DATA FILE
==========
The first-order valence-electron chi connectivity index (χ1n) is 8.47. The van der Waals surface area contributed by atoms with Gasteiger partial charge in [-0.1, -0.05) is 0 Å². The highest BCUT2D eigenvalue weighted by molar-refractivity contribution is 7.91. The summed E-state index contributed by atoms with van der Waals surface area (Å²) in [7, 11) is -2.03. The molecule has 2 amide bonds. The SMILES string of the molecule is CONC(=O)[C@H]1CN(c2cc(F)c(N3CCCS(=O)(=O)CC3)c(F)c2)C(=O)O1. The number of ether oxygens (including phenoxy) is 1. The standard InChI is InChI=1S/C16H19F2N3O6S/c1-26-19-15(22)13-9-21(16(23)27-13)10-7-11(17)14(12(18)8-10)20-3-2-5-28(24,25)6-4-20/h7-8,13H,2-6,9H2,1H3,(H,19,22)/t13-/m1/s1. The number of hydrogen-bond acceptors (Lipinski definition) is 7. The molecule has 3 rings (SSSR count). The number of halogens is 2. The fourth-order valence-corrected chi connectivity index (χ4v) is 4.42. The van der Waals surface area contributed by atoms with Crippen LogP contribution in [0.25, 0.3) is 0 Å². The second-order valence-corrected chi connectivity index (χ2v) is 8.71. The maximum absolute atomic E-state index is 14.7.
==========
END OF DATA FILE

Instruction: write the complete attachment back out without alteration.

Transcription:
The first-order valence-electron chi connectivity index (χ1n) is 8.47. The van der Waals surface area contributed by atoms with Gasteiger partial charge in [-0.1, -0.05) is 0 Å². The highest BCUT2D eigenvalue weighted by molar-refractivity contribution is 7.91. The summed E-state index contributed by atoms with van der Waals surface area (Å²) in [7, 11) is -2.03. The molecule has 2 amide bonds. The SMILES string of the molecule is CONC(=O)[C@H]1CN(c2cc(F)c(N3CCCS(=O)(=O)CC3)c(F)c2)C(=O)O1. The number of ether oxygens (including phenoxy) is 1. The standard InChI is InChI=1S/C16H19F2N3O6S/c1-26-19-15(22)13-9-21(16(23)27-13)10-7-11(17)14(12(18)8-10)20-3-2-5-28(24,25)6-4-20/h7-8,13H,2-6,9H2,1H3,(H,19,22)/t13-/m1/s1. The number of hydrogen-bond acceptors (Lipinski definition) is 7. The molecule has 3 rings (SSSR count). The number of halogens is 2. The fourth-order valence-corrected chi connectivity index (χ4v) is 4.42. The van der Waals surface area contributed by atoms with Crippen LogP contribution in [0.25, 0.3) is 0 Å². The second-order valence-corrected chi connectivity index (χ2v) is 8.71. The maximum absolute atomic E-state index is 14.7.